What Would Sarah Have Done?

Noemie Emery wonders what Sarah would have done:

Now that the Obama presidency is nearing the 60-day mark, it’s time to thank those fastidious scribes on the left and the right who worked so hard to warn us against Gov. Sarah Palin of Alaska, and the dire things that would surely occur if she ever got close to executive power. How right they were to insist that she was unfit for high office. Let’s just imagine what she might have done:

As president, she might have caused the stock market to plunge over 2,000 points in the six weeks after she assumed office, left important posts in the Treasury unfilled for two months, been described by insiders as ‘overwhelmed’ by the office, and then gone on to diss the British Prime Minister on his first state visit, giving him, as one head of state to another, a set of DVDs plucked from the aisles of Wal Mart, a tasteful gift, even if they can’t be played on a TV in Britain. (Note, the Prime Minister, who is losing his eyesight, may even be blind in one eye).

As vice president, she might have told Katie Couric that when the stock market crashed in 1929, President Franklin D. Roosevelt went on TV to reassure a terrified nation. Or on her first trip abroad as Secretary of State, she might have, as the AP reported, “raised eyebrows on her first visit to Europe…when she mispronounced her “EU counterparts names and claimed U.S. democracy was older than Europe’s,” then gave the Russian minister a gag “reset” button, on which the word “reset” was translated incorrectly.

What a good thing that Palin, whom Christopher Buckley called “an embarrassment, and a dangerous one,” wasn’t in office to cause such debacles, and that we have Barack Obama, Joe Biden, and Hillary Clinton instead.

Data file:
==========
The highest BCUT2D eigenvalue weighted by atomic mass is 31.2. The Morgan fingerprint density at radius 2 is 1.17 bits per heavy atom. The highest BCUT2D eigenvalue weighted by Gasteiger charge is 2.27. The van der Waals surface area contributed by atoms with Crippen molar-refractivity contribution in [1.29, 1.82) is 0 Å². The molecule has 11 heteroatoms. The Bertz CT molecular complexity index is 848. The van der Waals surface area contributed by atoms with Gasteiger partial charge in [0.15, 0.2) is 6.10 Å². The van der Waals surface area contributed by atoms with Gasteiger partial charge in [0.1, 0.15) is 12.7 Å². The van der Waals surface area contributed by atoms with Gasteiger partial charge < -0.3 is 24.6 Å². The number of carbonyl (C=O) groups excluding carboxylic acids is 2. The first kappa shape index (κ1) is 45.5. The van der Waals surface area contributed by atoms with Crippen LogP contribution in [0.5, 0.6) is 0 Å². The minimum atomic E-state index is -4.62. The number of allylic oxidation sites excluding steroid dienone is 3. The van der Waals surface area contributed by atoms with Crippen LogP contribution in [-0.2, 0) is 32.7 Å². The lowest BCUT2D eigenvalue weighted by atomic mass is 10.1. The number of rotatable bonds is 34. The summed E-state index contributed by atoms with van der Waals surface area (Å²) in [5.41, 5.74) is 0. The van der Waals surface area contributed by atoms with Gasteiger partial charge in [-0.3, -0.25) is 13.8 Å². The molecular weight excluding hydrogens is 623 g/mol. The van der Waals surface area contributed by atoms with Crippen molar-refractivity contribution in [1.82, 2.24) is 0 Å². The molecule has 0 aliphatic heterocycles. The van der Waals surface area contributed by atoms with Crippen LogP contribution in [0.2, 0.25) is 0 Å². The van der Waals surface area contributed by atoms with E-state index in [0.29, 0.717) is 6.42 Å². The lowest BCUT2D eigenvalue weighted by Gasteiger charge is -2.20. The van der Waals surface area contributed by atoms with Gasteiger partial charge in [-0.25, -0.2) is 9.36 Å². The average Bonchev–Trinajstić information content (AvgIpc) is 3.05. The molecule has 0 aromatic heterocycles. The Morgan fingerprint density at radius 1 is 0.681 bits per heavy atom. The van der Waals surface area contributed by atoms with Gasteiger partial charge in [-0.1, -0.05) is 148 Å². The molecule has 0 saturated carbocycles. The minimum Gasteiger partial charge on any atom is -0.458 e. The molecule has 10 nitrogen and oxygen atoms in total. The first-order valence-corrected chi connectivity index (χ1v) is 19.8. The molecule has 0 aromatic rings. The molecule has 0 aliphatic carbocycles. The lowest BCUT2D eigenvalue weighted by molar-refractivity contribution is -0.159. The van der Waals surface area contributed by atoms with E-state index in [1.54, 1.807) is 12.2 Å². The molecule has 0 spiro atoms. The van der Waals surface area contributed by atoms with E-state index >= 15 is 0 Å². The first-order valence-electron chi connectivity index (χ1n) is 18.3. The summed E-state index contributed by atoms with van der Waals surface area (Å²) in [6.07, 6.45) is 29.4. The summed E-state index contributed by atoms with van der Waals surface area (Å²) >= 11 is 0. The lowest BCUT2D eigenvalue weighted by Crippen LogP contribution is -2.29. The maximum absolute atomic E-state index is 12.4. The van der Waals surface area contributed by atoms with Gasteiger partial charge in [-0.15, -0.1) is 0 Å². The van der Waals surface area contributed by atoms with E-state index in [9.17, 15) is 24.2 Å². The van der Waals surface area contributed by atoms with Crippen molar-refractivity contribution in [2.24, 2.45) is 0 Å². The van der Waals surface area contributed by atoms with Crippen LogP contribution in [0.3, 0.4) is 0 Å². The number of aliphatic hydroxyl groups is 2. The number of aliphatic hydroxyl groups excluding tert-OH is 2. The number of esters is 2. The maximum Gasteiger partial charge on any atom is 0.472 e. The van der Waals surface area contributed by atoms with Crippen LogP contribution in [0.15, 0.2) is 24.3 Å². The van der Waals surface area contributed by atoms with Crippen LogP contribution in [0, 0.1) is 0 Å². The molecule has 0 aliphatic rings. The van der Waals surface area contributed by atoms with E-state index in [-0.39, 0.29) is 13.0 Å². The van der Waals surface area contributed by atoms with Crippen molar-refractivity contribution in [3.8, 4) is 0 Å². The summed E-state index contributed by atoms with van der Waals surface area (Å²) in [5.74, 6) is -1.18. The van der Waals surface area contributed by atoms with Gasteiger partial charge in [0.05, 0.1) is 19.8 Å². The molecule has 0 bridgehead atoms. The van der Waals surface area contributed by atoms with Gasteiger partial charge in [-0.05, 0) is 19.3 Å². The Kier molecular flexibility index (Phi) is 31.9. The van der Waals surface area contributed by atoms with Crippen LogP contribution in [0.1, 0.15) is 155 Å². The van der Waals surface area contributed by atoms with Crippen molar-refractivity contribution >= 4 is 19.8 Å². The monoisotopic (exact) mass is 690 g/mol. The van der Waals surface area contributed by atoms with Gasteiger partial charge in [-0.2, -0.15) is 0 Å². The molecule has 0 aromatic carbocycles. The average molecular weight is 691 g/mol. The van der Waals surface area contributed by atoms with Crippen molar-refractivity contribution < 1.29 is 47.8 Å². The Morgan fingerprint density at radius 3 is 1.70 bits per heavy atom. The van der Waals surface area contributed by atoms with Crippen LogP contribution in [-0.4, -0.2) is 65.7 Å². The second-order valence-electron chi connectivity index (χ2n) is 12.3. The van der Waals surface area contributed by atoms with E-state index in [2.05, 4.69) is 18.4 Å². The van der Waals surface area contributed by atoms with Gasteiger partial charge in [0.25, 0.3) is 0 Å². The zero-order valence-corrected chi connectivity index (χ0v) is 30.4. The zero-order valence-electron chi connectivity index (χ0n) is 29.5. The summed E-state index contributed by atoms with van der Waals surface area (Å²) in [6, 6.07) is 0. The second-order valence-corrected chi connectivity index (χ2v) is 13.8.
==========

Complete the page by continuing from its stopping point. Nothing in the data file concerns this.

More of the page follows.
“This is not a leader, this is a follower,” wrote ex-Reagan muse Peggy Noonan. “She follows what she imagines is the base, which is in fact a vast and broken-hearted thing whose pain she cannot, actually, imagine…she doesn’t seem to understand the implications of her own thoughts.”

Huh? While indulging in prose such as this, the Palinphobes didn’t seem to understand the implications of Palin’s record as governor, which they appear to never have looked at, while obsessing over her life in Alaska (too rural), her children (too many), and her exploits as a huntress (too much).

This is the flip side of their refusal to be disturbed by the fact that Obama had no record to speak of, as long as he looked like a Gap or Vogue model, and could write and could talk up a storm. A Gap or Vogue model would never disgrace you, and besides, he was there.

“You’re camping, and you wake up one morning and there is a mountain,” as David Brooks put it. “The next morning, there is a mountain…Obama is just the mountain. He is just there.” Braced by rationales such as this, the literati flocked to Obama, while denouncing Palin as appealing to the party’s least logical members and wing.

Call the Palinphobes lacking in logic and they will have tantrums, but this time the sandal might fit. This is the Audacity of Type, a faith-based illusion if ever there was one, the belief that qualities shared by and appealing to pundits and writers – glibness, a worldly patina, and a superficial verbal facility – are those needed to run a great nation in a troubled and dangerous era…

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